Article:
This event was recorded on March 27, 2015.
On Friday, March 27, 2015, the American Meteorological Society (AMS) and the Secure World Foundation (SWF) hosted a luncheon panel discussion from 12:00pm to 2:00pm EST on “Challenges In Sharing Weather Satellite Spectrum With Terrestrial Networks” in Washington, DC.
In order to meet the growing demand for wireless broadband connectivity, the U.S. government is developing strategies to share radio frequency spectrum between federal and commercial users. Spectrum historically reserved for broadcasting meteorological satellite data to users from the current generation of polar-orbiting satellites was recently auctioned nationwide by the Federal Communications Commission (FCC) for over $2.4 billion. Federal regulators are now studying additional bands that may be shared in a future spectrum auction, including those currently used to download weather data from NOAA’s Geostationary Operational Environmental Satellites (GOES) and for the future GOES-R series.
If GOES downlink spectrum is selected for sharing, there is a possibility of radio frequency interference between the new terrestrial commercial broadcasts and the existing satellite broadcasts that may render the satellite-received data unusable or degraded. Such interference could have significant impacts on the GOES-Variable (GVAR), GOES-R GOES Rebroadcast (GRB), the Emergency Managers Weather Information Network (EMWIN) - which is used to support first responders around the country, High-Rate or Low-Rate Information Transmission (HRIT or LRIT), as well as relay of hydrometeorological data from the GOES Data Collection System (DCS), used for monitoring and warning of floods.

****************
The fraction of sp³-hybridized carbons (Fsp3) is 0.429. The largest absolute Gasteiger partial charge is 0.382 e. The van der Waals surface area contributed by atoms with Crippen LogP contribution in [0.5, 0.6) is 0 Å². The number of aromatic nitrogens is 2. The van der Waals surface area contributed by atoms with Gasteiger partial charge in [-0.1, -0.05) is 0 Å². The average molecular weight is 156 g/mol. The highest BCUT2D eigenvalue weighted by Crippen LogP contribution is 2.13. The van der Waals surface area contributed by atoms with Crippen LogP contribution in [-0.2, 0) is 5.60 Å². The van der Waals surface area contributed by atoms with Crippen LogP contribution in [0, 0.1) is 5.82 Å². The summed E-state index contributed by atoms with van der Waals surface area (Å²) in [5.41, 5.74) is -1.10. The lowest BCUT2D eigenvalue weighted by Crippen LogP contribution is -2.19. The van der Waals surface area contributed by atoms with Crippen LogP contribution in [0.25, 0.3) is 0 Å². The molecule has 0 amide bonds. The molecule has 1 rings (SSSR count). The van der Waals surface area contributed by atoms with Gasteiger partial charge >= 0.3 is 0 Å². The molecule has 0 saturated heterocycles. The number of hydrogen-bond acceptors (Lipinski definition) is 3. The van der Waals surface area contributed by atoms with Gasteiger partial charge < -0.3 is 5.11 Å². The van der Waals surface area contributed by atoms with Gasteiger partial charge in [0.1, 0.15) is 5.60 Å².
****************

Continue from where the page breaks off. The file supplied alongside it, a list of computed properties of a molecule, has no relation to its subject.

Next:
A panel of experts discussed these issues, including the motivation for the sharing, potential impacts to end users of any interference, and options for mitigating potential interference.
Recorded March 23, 2015
Although some may consider the two to be at odds with each other, international law has a direct impact on military activities in both peacetime and during conflict. International law defines what constitutes an armed attack, the right to national self-defense, and the limits on use of force during an armed conflict consistent with the Geneva Conventions.
Over the last several decades, legal scholars and military practitioners have clarified the rules of international law applicable to military activities in several domains. This includes the Harvard Manual on International Law Applicable to Air and Missile Warfare, and most recently the Tallinn Manual on the International Law Applicable to Cyber Warfare. However, to date there has not been any significant attempts to clarify how international law applies to military activities in space.
The panel discussion provided an overview of international law as it applies to military activities, and examples of how it has been clarified in certain domains, such as air and cyber, or for certain types of weapons, such as autonomous systems. It also examined the current status of international law as applied to military activities in the space domain, and potential benefits of further clarifying the existing norms and interpretations.
Wing Commander Duncan Blake, Royal Australian Air Force
Mr. Gary Brown, Head of Communications, Washington Delegation, International Committee of the Red Cross
Dr. Cassandra Steer, Executive Director, Centre of Research in Air and Space Law, McGill University
Dr. Peter Hays, Adjunct Professor, George Washington University
Moderator: Mr. Brian Weeden, Technical Advisor, Secure World Foundation